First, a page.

No results found

Links to third-party websites may have a privacy policy different from First Citizens Bank and may provide less security than this website. First Citizens Bank and its affiliates are not responsible for the products, services and content on any third-party website.

This information is provided for educational purposes only and should not be relied on or interpreted as accounting, financial planning, investment, legal or tax advice. First Citizens Bank (or its affiliates) neither endorses nor guarantees this information, and encourages you to consult a professional for advice applicable to your specific situation.

Your investments in securities, annuities and insurance are not insured by the FDIC or any other federal government agency and may lose value. They are not a deposit or other obligation of, or guaranteed by any bank or bank affiliate and are subject to investment risks, including possible loss of the principal amount invested. Past performance does not guarantee future results.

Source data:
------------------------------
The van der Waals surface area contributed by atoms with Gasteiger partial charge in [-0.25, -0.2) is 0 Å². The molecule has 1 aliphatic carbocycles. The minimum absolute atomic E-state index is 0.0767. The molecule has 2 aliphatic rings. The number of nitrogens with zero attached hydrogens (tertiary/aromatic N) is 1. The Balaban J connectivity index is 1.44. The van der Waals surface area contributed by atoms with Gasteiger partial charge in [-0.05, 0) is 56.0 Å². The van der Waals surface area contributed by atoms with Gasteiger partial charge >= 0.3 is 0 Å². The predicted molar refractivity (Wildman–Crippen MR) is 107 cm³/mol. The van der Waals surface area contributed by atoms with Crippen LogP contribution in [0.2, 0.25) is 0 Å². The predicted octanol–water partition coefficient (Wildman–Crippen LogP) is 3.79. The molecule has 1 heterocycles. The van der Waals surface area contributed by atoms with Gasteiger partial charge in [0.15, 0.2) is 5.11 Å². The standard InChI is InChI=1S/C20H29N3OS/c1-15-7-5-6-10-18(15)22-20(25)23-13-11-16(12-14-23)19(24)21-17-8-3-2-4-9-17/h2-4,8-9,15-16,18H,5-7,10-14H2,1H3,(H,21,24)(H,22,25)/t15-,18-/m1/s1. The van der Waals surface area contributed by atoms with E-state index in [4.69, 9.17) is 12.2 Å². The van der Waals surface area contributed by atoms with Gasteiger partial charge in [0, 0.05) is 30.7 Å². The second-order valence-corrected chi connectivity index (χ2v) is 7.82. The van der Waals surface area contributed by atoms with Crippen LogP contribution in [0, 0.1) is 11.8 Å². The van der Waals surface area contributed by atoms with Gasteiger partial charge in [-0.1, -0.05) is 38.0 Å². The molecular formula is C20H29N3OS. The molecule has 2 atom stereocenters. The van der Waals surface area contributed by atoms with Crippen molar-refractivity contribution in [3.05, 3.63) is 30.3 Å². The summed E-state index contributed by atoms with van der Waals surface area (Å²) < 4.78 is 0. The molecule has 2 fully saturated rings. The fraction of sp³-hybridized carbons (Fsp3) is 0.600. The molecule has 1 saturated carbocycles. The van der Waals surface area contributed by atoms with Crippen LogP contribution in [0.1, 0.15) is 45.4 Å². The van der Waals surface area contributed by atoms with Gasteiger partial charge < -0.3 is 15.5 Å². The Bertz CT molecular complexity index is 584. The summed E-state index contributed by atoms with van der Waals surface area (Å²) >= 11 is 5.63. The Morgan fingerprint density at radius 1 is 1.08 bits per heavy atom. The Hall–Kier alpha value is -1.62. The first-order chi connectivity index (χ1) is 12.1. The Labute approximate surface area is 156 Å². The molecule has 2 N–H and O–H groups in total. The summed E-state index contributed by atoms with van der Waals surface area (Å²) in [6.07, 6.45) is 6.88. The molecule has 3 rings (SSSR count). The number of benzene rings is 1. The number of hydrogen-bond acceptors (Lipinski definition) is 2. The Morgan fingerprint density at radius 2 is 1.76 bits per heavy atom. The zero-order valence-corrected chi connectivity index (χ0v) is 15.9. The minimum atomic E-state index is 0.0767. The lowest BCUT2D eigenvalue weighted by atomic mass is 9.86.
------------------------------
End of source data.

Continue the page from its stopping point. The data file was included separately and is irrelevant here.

First Citizens Wealth Management is a registered trademark of First Citizens BancShares, Inc. First Citizens Wealth Management products and services are offered by First-Citizens Bank & Trust Company, Member FDIC, Equal Housing Lender; First Citizens Investor Services, Inc., Member FINRA and SIPC, an SEC-registered broker-dealer and investment advisor; and First Citizens Asset Management, Inc., an SEC-registered investment advisor.

Brokerage and investment advisory services are offered through First Citizens Investor Services, Inc., Member FINRA and SIPC. First Citizens Asset Management, Inc. provides investment advisory services.

Bank deposit products are offered by First Citizens Bank, Member FDIC.

See more about First Citizens Investor Services, Inc. and our investment professionals at FINRA BrokerCheck.